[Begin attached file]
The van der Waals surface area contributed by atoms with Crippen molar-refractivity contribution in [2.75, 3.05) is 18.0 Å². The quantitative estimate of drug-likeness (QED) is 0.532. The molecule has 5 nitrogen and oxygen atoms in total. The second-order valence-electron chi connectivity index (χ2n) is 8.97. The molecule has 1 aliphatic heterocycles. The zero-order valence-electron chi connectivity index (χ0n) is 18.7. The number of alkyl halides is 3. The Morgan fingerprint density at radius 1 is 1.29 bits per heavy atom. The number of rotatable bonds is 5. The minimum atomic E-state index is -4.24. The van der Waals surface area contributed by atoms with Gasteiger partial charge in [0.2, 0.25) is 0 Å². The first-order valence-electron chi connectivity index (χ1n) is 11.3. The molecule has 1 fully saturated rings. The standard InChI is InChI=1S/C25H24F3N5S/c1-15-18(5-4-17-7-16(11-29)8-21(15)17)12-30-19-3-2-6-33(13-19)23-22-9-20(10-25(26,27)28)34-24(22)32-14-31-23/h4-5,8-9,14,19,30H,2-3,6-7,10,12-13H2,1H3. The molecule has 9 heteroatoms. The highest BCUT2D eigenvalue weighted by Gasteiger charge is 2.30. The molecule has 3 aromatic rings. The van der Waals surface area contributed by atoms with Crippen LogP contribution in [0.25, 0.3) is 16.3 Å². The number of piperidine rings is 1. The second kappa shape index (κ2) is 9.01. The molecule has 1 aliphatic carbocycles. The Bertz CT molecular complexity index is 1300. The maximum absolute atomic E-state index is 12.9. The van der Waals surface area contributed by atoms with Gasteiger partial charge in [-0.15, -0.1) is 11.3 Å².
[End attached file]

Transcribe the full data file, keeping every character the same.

The van der Waals surface area contributed by atoms with Crippen molar-refractivity contribution in [2.75, 3.05) is 18.0 Å². The quantitative estimate of drug-likeness (QED) is 0.532. The molecule has 5 nitrogen and oxygen atoms in total. The second-order valence-electron chi connectivity index (χ2n) is 8.97. The molecule has 1 aliphatic heterocycles. The zero-order valence-electron chi connectivity index (χ0n) is 18.7. The number of alkyl halides is 3. The Morgan fingerprint density at radius 1 is 1.29 bits per heavy atom. The number of rotatable bonds is 5. The minimum atomic E-state index is -4.24. The van der Waals surface area contributed by atoms with Gasteiger partial charge in [0.2, 0.25) is 0 Å². The first-order valence-electron chi connectivity index (χ1n) is 11.3. The molecule has 1 fully saturated rings. The standard InChI is InChI=1S/C25H24F3N5S/c1-15-18(5-4-17-7-16(11-29)8-21(15)17)12-30-19-3-2-6-33(13-19)23-22-9-20(10-25(26,27)28)34-24(22)32-14-31-23/h4-5,8-9,14,19,30H,2-3,6-7,10,12-13H2,1H3. The molecule has 9 heteroatoms. The highest BCUT2D eigenvalue weighted by Gasteiger charge is 2.30. The molecule has 3 aromatic rings. The van der Waals surface area contributed by atoms with Crippen LogP contribution in [0.25, 0.3) is 16.3 Å². The number of piperidine rings is 1. The second kappa shape index (κ2) is 9.01. The molecule has 1 aliphatic carbocycles. The Bertz CT molecular complexity index is 1300. The maximum absolute atomic E-state index is 12.9. The van der Waals surface area contributed by atoms with Gasteiger partial charge in [-0.15, -0.1) is 11.3 Å².